If you’re worried about being accused of discrimination or wrongful termination when you have to fire an employee, one way to potentially avoid these allegations is to ensure that you do good recordkeeping in advance. You can then rely on these records to show that you had a reason to let the employee go that was not based on the type of discrimination that they are alleging.
For instance, perhaps you conduct periodic performance reviews to express the standards you expect at the company and let employees know how they have been doing. These reviews can serve as excellent documentation of any changes in the employee’s performance. For example, if they got exemplary reviews in their first year but the ratings have generally declined in the second year, it might make sense for you to replace that employee to try to get better production out of the position.
Countering claims of discrimination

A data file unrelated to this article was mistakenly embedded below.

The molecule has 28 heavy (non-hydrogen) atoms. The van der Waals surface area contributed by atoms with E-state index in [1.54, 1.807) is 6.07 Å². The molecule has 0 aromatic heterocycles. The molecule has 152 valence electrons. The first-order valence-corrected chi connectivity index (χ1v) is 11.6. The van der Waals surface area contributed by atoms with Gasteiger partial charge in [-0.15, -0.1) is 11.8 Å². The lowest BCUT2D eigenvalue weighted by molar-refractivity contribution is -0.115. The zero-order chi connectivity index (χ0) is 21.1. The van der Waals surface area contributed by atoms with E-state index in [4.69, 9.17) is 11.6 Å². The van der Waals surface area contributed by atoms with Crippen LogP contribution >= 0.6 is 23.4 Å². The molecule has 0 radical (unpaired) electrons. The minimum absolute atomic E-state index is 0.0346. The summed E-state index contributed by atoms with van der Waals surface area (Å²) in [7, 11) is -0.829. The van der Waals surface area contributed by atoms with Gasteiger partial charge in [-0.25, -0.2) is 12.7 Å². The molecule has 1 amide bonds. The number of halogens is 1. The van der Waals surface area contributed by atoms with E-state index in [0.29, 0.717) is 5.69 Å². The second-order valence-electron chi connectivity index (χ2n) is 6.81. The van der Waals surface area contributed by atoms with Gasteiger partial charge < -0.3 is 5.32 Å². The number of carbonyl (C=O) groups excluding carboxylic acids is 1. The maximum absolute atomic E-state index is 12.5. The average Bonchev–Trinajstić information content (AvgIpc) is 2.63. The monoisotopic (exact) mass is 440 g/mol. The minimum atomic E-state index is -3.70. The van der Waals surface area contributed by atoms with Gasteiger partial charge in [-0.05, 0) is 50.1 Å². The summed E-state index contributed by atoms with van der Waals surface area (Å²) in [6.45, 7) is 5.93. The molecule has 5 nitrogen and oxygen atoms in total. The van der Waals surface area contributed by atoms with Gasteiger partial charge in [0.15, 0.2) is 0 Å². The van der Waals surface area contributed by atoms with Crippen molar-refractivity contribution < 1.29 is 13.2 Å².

Hypothetically speaking, say that you have an employee who fits into a protected class that you would like to terminate. Maybe your industry is predominantly male, for instance, and so you’re worried that firing a female worker will result in allegations that you are discriminating on the basis of gender.
If you simply let that employee go, while retaining the male employees, they may instantly assume that they have been wronged. But you can counter that claim by providing the performance reviews and showing how that employee compares to the others that you decided to keep. If they were the worst performing employee, then it becomes clear that this was the true reason why their position was terminated and it had nothing to do with gender.
Cases like this can be quite complex and it’s important to understand all of your options and how to use documentation to your advantage.